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Concerns Mount for NYC Supply Chain as Misinformation Spreads Among the At-Risk Driver Population 

DeAnna Swinton
Published on April 1, 2020

As New York City works to contain the COVID-19 pandemic, supply chain ramifications are beginning to rise to the surface. Initial freight volumes surged to replenish depleted grocery stores, volumes seem to have peaked, but the spread of misinformation and fear of contagion among truck drivers has increased, and threatens to lead to challenges and potential shortages in the near future. Our CEO, Jeff Tucker, spoke with CNBC on the issue this morning. Read on to get a full picture of the issues at hand.

For months, we’ve been hearing that the elderly, immunosuppressed, and those with underlying health conditions are particularly vulnerable when it comes to COVID-19. These populations have been urged to stay at home and distance themselves from others. What many people may not realize is that, statistically speaking, the majority of truck drivers fall into this “at-risk” category. Yes, the same people who have been out on the roads since day one, delivering essential goods to the front lines, are doing so at great risk to their personal health.  

The National Institutes of Health reports that 87% of truck drivers have hypertension; obesity affects the truck driver population at more than twice the national rate; and 50% of all truck drivers have diabetes. Some carriers, understandably, have significant concerns about the health of their drivers, who come in contact with others daily, and have begun taking protective measures into their own hands, issuing their drivers with personal respirators or personal protective equipment (PPE).   

Given most drivers’ at-risk status, you can imagine why New York City may look particularly uninviting at the moment. But, health issues aside, confusing comments by elected officials and rogue decisions, like those Pennsylvania made when they shuttered many highway rest stops and highway restrooms, strengthening the supply chain is a bigger challenge than it should be. Closures and restrictions around truck stops are making it difficult for drivers to park, rest, eat, and use restroom facilities. Food distribution is spotty at best.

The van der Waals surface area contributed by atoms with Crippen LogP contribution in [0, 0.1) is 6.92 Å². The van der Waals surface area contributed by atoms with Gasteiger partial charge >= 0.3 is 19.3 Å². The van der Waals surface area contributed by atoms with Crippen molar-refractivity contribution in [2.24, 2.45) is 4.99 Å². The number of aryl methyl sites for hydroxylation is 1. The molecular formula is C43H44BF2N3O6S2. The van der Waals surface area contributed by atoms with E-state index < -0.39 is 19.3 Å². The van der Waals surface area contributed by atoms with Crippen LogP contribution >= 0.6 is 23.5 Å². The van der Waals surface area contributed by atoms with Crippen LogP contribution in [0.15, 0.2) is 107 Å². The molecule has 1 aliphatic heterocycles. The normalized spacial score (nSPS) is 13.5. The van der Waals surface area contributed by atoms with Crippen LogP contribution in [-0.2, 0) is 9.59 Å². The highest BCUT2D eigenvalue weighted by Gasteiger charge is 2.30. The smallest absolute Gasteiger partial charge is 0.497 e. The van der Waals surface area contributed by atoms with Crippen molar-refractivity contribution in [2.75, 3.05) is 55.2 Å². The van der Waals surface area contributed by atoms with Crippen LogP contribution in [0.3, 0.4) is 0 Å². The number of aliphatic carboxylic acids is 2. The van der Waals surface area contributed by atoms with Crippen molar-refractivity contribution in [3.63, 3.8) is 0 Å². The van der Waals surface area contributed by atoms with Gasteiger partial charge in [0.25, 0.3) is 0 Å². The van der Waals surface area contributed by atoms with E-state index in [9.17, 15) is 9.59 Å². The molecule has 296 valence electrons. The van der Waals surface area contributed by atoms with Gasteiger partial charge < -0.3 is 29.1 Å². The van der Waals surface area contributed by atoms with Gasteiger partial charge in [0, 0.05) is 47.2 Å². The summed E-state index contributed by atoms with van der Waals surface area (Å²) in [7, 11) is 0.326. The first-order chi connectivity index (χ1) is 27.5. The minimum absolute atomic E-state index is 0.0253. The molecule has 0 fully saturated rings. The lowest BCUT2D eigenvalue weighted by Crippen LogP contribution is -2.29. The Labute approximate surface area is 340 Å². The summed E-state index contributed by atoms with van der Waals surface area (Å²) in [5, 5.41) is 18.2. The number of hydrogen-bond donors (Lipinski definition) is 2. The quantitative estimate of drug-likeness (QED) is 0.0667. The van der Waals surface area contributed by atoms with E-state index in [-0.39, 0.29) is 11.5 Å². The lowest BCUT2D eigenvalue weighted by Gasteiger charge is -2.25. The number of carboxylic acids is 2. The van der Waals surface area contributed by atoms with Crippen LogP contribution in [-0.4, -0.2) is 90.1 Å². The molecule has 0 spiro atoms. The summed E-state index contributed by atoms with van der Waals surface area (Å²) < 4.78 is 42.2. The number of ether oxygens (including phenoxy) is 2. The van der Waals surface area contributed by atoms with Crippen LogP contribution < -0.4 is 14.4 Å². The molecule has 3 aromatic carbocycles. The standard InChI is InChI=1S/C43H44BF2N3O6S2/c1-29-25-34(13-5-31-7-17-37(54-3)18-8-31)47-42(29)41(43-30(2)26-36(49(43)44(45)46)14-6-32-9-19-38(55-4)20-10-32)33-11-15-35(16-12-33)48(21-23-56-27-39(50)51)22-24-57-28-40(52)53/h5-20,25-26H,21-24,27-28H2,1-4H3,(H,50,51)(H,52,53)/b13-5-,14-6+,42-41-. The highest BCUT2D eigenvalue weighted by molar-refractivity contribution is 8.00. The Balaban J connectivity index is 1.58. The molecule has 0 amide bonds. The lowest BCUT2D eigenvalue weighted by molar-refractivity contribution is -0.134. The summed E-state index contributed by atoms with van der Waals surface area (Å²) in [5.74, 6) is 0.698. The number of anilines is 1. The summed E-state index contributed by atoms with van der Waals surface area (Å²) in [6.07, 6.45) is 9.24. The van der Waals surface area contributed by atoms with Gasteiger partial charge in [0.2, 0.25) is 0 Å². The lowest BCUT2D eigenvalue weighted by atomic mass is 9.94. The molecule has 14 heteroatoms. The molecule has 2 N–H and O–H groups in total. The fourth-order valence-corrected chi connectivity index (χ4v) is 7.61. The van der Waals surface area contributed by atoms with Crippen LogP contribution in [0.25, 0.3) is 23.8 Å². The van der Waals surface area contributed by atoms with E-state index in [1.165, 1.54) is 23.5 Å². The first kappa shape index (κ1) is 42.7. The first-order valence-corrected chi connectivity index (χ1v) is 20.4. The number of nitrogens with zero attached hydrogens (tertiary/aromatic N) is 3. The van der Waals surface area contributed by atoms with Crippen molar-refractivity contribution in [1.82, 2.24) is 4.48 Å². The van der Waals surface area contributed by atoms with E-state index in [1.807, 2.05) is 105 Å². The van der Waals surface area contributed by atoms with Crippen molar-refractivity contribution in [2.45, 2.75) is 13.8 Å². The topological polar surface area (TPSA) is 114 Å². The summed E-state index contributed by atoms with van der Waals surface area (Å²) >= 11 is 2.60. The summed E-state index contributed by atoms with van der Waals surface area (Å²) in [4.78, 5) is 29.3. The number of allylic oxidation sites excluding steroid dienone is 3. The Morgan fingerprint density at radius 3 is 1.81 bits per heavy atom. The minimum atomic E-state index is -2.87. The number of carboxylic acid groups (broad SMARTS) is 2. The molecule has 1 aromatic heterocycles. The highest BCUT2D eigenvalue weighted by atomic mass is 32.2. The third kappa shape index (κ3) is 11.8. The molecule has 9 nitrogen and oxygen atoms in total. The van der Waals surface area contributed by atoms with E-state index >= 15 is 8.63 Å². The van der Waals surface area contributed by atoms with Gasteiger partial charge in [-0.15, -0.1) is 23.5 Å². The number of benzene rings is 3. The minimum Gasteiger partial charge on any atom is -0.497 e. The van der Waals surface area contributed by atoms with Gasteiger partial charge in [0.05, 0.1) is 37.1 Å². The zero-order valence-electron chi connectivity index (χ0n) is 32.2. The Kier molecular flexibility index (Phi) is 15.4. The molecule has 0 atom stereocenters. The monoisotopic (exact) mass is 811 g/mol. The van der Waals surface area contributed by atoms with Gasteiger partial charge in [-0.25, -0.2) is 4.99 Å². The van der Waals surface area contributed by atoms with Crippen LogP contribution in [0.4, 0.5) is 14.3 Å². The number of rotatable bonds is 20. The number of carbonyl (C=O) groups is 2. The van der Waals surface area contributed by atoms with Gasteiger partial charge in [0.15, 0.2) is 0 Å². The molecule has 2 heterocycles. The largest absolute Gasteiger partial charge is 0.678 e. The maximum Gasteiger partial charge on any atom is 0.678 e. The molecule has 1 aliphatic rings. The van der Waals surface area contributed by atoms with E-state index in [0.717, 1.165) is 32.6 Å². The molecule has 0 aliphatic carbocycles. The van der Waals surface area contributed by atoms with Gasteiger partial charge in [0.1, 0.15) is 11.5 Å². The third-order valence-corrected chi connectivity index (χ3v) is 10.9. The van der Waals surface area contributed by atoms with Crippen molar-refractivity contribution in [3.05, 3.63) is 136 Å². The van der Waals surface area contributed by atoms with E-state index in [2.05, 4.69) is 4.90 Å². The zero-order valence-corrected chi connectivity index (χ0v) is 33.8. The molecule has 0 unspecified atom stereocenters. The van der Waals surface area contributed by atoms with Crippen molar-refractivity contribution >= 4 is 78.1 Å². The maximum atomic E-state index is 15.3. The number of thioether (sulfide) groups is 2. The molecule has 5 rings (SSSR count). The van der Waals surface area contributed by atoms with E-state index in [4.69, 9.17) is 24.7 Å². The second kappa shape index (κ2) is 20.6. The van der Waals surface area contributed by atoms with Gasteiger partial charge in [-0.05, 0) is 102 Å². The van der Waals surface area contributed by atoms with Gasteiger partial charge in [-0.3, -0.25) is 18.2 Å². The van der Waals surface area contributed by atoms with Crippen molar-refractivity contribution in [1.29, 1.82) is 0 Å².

Drivers are telling us that some shippers and receivers are refusing to load them if they’ve been to New York City within the past 14 days for fear that moving goods in and out of the state may jeopardize future loads. Canadian carriers have an even stickier set of issues: they fear they may not be able to cross back into their country. According to a state of the industry report compiled by experts in the field, emerging state weight limitations and local delivery curfews also pose challenges. If the U.S. chooses to enact well-intentioned but damaging regulatory measures, such as requiring essential employees to register and obtain travel authorization with their states, it stands to reason that we may suffer the same systemic and extended supply chain disruption that China experienced. 

Further complicating matters is the spread of misinformation. Some carriers have begun turning down New York freight because they heard through the rumor mill that they need special permission to haul in and out of the state (they don’t). Some thought New York City’s 14-day quarantine applied to essential workers, and it took the CDC two days to clarify that truck drivers were exempt. The government is creating a level of uncertainty from their comments and actions that needs to stop immediately. If ignored, we could risk significant supply chain issues in America’s most hard-hit communities.  

What we need from our legislatures right now is a unified voice and directive that prioritizes the safety and wellbeing of those who are delivering their essential goods. Every state should open their highway restrooms to truck drivers, follow the Department of Homeland Security’s guidelines on critical infrastructure during COVID-19, and ease up on parking tickets for drivers who have nowhere to park. 

Elected officials need to be more mindful of how a message may be perceived by essential workers when articulating restrictions, so as not to perpetuate the spread of misinformation among the transportation industry. And they should more regularly acknowledge and thank the truck drivers out there for their courage and continued service during this crisis. We have to do a better job for these folks. They are putting their lives on the line for us; it’s the least we can do for them. 


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